A mother desperate for the truth. A daughter hiding a terrible secret.
Melanie Oak appeared to have the perfect life. Married to her childhood sweetheart, Jacob, the couple live with their beautiful, loving, teenage daughter, Beth, in a pretty village.
Nothing can shake her happiness – until the day that Beth goes missing and is discovered beaten almost to the point of death, her broken body lying in a freezing creek on the marshes near their home.
Consumed with grief, Melanie is determined to find her daughter’s attacker. Someone in the village must have seen something. Why won’t they talk?
As Melanie tries to piece together what happened to Beth, she discovers that her innocent teenager has been harbouring some dark secrets of her own. The truth may lie closer to home and put Melanie’s life in terrible danger…
Published 12th May 2017 by Bookoutre (UK)
I really had no idea what to expect when I started this book, the author being completely new to me. However, a lot of bloggers whose opinions and tastes I’ve grown to respect were very excited about it, and so caught up in that excitement I thought I’d give it a go. How pleased I am that I did, because not only does The Darkest Lies sit up there with some of the best psychological thrillers I’ve read this year, but something about this book got right under my skin.
The Darkest Lies is told in a second person narrative – I can’t remember the last time I read a book in this style and it works so very, very well here. Melanie’s thirteen year old daughter goes missing, and is then found battered and on the brink of death. The book is narrated by Melanie, to her daughter, and details the days following the attack and the ensuing investigation. I found this an incredibly honest, raw and emotional way to tell the story and became instantly connected to Melanie.
I hadn’t been prepared to relate so strongly to Melanie, but it was like she was living my very worst fears. I’m the parent of an almost thirteen year old daughter myself, and everything about this story rang true. The relationship between Melanie and Beth was authentic and the events leading to the horrendous attack are realistic and believable – it’s likely there are similar stories playing out between teenagers around the country as we speak. Melanie’s reactions following her daughter’s attack were also brutally honest, with Barbara Copperthwaite not shying away from depicting the real, raw and desperate side of her grief.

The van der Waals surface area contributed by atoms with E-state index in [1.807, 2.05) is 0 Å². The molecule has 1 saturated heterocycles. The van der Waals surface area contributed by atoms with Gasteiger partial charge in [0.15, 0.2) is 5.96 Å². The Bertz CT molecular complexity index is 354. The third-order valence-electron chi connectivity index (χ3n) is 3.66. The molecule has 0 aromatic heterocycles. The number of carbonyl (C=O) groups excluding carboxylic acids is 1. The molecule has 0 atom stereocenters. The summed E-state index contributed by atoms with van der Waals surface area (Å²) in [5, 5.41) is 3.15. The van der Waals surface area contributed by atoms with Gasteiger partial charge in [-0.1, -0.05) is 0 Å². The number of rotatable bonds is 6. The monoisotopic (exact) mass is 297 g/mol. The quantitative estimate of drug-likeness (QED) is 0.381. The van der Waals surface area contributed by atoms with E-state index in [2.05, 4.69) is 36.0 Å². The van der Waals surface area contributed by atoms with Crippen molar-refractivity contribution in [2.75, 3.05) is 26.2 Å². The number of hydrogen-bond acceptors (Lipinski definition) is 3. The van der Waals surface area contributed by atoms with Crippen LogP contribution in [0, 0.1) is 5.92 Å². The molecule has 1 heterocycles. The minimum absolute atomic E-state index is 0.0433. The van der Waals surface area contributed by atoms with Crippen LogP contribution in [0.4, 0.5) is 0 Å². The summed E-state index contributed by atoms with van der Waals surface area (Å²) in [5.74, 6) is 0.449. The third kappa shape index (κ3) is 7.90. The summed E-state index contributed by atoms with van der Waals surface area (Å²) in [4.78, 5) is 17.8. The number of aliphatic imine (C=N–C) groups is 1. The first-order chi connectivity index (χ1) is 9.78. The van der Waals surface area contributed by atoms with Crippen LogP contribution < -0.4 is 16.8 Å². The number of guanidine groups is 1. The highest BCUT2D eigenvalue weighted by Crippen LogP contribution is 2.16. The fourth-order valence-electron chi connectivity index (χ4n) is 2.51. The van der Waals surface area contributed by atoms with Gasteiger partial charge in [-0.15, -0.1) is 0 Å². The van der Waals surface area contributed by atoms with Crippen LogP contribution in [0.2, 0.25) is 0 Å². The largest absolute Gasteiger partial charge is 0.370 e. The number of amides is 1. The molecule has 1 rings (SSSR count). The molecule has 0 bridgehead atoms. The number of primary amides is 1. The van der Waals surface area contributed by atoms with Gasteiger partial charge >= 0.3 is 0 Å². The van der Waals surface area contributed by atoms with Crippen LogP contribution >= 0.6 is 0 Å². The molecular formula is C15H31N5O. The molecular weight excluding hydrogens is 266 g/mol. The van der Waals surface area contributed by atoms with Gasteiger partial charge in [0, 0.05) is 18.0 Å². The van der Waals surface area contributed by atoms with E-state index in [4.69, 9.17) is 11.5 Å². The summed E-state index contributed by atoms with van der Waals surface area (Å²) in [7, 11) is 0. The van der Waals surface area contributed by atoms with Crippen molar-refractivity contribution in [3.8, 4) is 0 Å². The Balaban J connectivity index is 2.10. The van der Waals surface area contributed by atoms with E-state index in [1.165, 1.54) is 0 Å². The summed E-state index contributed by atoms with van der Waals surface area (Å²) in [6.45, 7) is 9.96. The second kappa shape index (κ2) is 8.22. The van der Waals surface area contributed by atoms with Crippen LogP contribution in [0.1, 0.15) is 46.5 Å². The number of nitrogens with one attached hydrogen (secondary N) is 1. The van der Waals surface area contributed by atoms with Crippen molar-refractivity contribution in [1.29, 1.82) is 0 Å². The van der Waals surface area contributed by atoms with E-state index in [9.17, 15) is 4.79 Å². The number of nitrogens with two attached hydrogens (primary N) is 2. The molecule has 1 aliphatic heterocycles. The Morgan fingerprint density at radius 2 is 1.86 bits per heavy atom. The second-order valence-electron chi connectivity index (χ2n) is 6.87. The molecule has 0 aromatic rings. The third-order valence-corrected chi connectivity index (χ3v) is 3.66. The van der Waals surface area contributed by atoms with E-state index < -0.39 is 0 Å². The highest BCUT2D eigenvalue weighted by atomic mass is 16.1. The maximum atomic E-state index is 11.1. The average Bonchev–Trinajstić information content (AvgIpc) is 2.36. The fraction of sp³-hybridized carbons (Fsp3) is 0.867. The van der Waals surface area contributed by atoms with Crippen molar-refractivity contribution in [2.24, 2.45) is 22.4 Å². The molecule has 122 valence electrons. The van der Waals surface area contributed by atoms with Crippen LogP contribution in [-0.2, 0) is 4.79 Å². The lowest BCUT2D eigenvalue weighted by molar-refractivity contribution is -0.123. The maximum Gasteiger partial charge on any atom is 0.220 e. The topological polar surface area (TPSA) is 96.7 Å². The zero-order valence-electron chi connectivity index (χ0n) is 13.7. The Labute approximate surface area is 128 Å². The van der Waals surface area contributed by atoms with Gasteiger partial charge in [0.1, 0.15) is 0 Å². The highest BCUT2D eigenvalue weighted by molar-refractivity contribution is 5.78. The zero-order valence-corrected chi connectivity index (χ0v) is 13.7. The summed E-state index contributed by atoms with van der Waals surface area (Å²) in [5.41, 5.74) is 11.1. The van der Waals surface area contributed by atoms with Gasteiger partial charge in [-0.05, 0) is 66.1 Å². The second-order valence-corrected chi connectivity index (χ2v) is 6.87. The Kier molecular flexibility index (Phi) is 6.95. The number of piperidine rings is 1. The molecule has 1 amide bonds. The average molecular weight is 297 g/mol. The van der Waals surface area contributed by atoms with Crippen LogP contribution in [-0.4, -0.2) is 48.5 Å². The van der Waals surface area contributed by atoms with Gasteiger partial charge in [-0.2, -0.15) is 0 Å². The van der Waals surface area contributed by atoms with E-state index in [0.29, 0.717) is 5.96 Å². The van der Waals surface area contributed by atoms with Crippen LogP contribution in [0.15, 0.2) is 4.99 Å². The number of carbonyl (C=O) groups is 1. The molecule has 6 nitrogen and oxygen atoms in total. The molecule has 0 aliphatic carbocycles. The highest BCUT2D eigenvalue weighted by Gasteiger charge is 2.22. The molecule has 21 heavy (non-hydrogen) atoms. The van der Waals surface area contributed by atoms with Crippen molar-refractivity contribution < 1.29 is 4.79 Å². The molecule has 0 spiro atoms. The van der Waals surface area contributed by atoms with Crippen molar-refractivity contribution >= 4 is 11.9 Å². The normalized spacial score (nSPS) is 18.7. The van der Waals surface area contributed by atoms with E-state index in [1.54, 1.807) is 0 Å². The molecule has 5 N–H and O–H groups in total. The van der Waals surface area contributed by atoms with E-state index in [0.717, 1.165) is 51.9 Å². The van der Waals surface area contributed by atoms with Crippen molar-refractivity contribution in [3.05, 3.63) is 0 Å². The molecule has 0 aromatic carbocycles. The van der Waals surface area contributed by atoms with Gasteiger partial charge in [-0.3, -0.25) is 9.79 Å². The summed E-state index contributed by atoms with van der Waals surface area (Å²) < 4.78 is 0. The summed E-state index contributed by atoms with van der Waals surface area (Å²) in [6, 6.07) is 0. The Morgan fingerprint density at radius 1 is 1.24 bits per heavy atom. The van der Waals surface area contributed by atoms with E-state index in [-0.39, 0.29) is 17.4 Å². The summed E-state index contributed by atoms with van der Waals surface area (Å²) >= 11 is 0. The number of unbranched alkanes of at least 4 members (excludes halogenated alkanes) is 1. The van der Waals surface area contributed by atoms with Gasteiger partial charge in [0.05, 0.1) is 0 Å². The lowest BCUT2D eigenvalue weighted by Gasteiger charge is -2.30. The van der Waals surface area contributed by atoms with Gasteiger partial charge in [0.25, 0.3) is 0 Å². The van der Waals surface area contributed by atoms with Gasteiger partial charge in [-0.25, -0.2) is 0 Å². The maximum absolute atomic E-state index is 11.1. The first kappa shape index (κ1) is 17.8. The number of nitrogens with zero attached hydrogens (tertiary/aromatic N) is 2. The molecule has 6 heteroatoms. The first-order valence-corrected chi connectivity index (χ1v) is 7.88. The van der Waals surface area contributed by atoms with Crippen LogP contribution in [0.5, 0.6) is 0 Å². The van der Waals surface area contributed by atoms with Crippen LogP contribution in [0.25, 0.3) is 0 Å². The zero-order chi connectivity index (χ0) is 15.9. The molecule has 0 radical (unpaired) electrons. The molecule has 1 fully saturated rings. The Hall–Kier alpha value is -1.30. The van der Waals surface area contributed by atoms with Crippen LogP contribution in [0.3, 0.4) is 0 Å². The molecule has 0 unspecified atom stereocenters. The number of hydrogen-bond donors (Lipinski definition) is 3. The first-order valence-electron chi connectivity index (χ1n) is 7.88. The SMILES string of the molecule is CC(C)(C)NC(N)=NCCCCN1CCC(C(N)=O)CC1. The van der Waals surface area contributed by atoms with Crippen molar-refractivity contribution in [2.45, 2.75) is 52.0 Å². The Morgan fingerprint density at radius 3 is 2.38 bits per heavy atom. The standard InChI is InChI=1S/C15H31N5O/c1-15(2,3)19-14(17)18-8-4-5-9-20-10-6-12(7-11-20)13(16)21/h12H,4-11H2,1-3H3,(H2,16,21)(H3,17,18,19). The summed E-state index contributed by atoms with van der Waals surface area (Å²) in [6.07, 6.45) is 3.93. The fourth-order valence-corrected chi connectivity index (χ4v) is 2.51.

The Darkest Lies is set in a small community, where everyone knows one and another and each others business. Or so they believe. But this twisty, gripping tale weaves a sordid tale of a community full of secrets, small and large, and reveals just what people are willing to sacrifice to protect themselves. The finger of blame points in many directions, but I truly could not have guessed the truth. Then just when I thought the case was resolved, the author pops another twist in there which, to be quite honest, left me speechless.
This wasn’t altogether an easy read for me – a lot of the themes are quite close to home, tapping into some of my biggest fears as the mother of a teenager in the twenty first century. I found it emotional, horrifying and scarily believable and it sent me running up to my daughter’s room just to give her a hug at one point (yep, I got the eye-roll from her). Barbara Copperthwaite’s writing is gripping and she knows exactly how to deliver a twist to make your jaw drop. Her character’s are extremely well observed and believable, as is the tension and feelings of unrest and suspicion in the small community. The descriptions of the stark and wild marshes were atmospheric and eerie, providing the perfect backdrop to this fast-paced, heart-thumper of a thriller. The Darkest Lies is a book I’ll be able to remember vividly for a long time to come and I really can’t wait to read more from Barbara in the future.
(I read an ebook courtesy of the publisher and netgalley)